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Thursday, March 24, 2016

Transitional Licensing for Loan Officers

QUESTION
I heard there is a bill pending before Congress related to transitional licensing for Mortgage Loan Originators (“MLOs”).  What does the bill propose to do and what is its current status?

ANSWER
Under the Secure and Fair Enforcement for Mortgage Licensing Act of 2008 (the “SAFE Act”), MLOs employed by non-banks must be licensed in every state in which they originate loans. State licensing requirements are much more arduous than federal registration requirements in that they generally require pre-licensing and continuing education, a testing component, and criminal and financial background checks. Meanwhile, MLOs working for banks are exempt from individual state licensing requirements and may originate loans in any state provided they are employed by a federally-insured institution and register in the Nationwide Multistate Licensing System & Registry (“NMLS”).

Non-bank industry professionals have been advocating for a form of transitional authority to originate mortgages since the enactment of the SAFE Act. Transitional licensing would allow a MLO employed by a bank to move to a non-bank mortgage lender and maintain a valid license to originate residential mortgage loans for a period time while the MLO completes state licensing requirements. Many industry professionals have argued that transitional licensing would allow for a more level playing field in that it would permit non-banks to more easily recruit MLOs. Specifically, MLOs would be more willing to transition from bank to non-bank employment since their livelihood would not be disrupted and they would be able to continue to originate loans and receive compensation during the transition period.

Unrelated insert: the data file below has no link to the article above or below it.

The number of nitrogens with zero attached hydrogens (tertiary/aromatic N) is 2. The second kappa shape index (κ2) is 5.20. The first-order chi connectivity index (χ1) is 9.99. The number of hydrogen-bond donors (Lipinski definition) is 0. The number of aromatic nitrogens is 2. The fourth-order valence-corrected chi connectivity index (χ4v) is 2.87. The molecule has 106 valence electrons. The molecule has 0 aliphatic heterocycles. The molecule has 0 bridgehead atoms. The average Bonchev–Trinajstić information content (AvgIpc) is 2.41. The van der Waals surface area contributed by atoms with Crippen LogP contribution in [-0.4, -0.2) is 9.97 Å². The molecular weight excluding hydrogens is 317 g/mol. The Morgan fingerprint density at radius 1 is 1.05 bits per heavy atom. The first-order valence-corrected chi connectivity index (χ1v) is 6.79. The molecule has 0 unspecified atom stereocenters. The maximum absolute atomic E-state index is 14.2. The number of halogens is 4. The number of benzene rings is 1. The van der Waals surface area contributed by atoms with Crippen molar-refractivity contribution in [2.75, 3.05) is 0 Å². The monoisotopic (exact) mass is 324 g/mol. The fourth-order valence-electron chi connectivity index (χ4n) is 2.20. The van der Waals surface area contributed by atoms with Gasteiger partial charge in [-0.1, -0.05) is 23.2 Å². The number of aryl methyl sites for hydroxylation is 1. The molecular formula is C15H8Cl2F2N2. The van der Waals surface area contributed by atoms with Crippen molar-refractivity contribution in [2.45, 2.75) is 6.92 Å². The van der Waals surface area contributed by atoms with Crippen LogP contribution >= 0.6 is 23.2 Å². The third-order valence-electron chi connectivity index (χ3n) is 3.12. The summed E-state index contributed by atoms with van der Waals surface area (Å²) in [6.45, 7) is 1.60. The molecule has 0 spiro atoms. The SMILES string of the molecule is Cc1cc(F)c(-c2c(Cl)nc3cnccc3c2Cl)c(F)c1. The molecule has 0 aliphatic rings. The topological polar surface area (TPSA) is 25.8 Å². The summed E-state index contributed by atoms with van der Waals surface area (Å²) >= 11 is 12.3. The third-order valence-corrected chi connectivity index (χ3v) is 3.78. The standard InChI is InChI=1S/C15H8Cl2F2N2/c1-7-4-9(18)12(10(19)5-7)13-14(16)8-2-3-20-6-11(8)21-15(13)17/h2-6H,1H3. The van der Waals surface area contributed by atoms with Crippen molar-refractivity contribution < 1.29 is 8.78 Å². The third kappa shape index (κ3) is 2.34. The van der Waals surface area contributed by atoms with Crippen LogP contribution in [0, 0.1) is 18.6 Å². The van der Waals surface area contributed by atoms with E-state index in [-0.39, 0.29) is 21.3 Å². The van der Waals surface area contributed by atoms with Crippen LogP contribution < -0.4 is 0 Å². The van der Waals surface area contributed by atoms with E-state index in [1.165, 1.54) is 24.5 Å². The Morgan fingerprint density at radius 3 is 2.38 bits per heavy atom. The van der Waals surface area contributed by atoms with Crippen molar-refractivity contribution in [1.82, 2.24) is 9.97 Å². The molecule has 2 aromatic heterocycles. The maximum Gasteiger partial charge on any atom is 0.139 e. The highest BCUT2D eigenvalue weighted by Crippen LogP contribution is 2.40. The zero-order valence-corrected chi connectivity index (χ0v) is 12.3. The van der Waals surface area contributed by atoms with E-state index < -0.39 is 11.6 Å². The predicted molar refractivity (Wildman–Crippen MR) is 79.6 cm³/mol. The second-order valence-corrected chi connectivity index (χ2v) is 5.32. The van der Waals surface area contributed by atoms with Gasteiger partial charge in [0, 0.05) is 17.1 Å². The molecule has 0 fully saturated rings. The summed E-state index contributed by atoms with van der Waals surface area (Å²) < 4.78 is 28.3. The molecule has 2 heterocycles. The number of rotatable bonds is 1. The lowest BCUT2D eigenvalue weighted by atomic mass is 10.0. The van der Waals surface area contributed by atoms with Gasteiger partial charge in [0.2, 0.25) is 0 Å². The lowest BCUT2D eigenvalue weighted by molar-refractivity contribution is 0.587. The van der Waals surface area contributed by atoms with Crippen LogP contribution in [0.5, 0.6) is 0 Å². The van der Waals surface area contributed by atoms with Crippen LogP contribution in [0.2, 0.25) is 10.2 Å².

Currently, H.R. 2121 – SAFE Transitional Licensing Act of 2015 (“H.R. 2121”) is pending before Congress.  Introduced in April, 2015, this bill proposes to amend the SAFE Act by requiring states to issue a temporary license for 120 days to registered MLOs (1) moving from a financial institution to a state-licensed non-bank originator, or (2) moving interstate to a state-licensed loan originator in another state. These individuals would be able to continue originating loans during this time period when they move to a non-depository lender or to a new state.   

Recently, H.R. 2121 has made significant headway. In particular, on March 2, 2016, the bill was sent to Committee for review. The House Financial Services Committee unanimously approved the bill, which means it will advance to the next step in the law making process, which is the House floor. The Mortgage Bankers Association (“MBA”) has been a big proponent of the bill since inception. Its grassroots advocacy arm, the Mortgage Action Alliance (“MAA”), has been issuing Calls-to-Action to its members urging them to contact their representatives in support of the bill. Most recently, the MAA issued another Call-to-Action on March 16, 2016 advocating for broader support of the bill in order to ensure that it is considered by the full House. 

Michael Barone 
Executive Director/Lenders Compliance Group 
Director/Legal & Regulatory Compliance